Tag Archives: trees

Our Land: Urban Forests

Our Land

November 9, 2018—In an arid city like Albuquerque, which most people associate with cactus and sage, trees and the urban forest are important. They provide shade and habitat and help cool the urban landscape. But they also require special care, given the arid climate, drought, and warming. Correspondent Laura Paskus visits with the City of Albuquerque’s forester, Joran Viers on the November episode of Our Land.

For more information on tree species to plant and how to take care of them, here are some resources Viers recommends:

U.S. Forests Service’s Tree Owner’s Manual

Planting trees in landscapes

Advice on planting a tree

Getting to the root of your tree problems

Designing with Trees in Mind: All about the roots

And here’s the list of recommended trees for Albuquerque that Viers shared with Our Land:

Evergreen (conifers):

  •            Austrian black pine
  •            Scotch pine
  •            Deodar cedar
  •            Blue atlas cedar

 

Large deciduous (need space and water!):

  •            Valley cottonwood (pollen or cotton issues)
  •            London plane sycamore
  •            ‘Accolade’ elm
  •            ‘Jefferson’ elm
  •            Bur oak
  •            Japanese pagoda tree

 

Medium deciduous:

  •            Texas red oak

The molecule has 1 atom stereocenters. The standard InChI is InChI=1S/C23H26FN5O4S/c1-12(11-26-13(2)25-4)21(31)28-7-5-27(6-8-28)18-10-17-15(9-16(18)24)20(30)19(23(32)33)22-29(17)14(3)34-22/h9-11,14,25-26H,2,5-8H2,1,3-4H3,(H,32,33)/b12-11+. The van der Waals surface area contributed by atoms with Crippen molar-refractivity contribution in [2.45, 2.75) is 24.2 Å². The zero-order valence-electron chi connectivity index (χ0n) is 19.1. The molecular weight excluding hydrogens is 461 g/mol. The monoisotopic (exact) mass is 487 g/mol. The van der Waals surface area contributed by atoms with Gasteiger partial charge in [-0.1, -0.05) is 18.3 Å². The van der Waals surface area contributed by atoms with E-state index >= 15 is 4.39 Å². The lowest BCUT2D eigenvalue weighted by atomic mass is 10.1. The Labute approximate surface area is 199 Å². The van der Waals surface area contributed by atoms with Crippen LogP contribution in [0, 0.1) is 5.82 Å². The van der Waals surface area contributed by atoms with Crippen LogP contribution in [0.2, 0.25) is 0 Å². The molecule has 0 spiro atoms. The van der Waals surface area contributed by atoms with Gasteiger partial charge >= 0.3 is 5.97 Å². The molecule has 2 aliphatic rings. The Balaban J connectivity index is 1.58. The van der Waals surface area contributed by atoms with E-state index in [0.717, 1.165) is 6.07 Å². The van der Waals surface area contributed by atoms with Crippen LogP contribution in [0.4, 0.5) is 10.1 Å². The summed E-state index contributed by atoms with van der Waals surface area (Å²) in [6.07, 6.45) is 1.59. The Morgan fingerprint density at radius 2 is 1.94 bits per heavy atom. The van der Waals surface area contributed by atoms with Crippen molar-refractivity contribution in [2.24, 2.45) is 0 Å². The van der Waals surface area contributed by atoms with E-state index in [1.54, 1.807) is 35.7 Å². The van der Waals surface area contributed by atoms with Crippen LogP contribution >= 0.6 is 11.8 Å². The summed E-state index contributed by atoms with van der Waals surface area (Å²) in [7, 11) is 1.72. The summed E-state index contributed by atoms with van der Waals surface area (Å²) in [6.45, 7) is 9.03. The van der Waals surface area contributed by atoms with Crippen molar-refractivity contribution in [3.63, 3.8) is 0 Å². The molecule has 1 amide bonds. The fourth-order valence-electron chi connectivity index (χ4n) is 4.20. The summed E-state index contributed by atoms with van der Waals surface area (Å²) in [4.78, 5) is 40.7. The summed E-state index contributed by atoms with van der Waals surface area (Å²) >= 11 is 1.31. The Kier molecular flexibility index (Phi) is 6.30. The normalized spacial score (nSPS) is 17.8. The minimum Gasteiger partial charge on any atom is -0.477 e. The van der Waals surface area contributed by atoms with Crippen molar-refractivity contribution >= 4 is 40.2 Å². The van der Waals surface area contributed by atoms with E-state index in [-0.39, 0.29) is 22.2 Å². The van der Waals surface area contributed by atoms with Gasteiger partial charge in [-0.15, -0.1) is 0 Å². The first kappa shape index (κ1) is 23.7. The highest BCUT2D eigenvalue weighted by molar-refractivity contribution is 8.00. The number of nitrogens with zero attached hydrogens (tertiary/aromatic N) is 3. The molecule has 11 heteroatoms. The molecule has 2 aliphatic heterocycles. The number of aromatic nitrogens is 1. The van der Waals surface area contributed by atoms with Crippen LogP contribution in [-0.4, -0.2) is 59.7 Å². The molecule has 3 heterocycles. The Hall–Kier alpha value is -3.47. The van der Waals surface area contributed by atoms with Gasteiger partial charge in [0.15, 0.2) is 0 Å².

•            Hackberry (both netleaf and common)
  •            Chinese pistache
  •            ‘Emerald sunshine’ elm
  •            Kentucky coffee tree
  •            Littleleaf linden
  •            Golden rain tree

Our Land: Replanting Trees In The Jemez Mountains

Our Land Forest Ecology

August 10, 2018 – When the Las Conchas wildfire burned more than 150,000 acres of forest in the Jemez Mountains, the forest itself shifted. The 2011 fire killed trees, like ponderosa mines and other conifers, and new trees couldn’t grow back. Seed sources were destroyed—and the forest was warmer, as a result of warming over the past four decades.

Today, the University of New Mexico’s Matthew Hurteau is trying to understand how the landscape has changed, and which species of trees will be able to survive in the future. It’s just one way scientists are trying to connect science and policy-making.

On this month’s episode of Our Land, Hurteau takes us back to the burn scar in the Jemez and to the greenhouse on the roof of UNM’s Department of Biology.

Keep up with our coverage on the Our Land Facebook page and YouTube channel.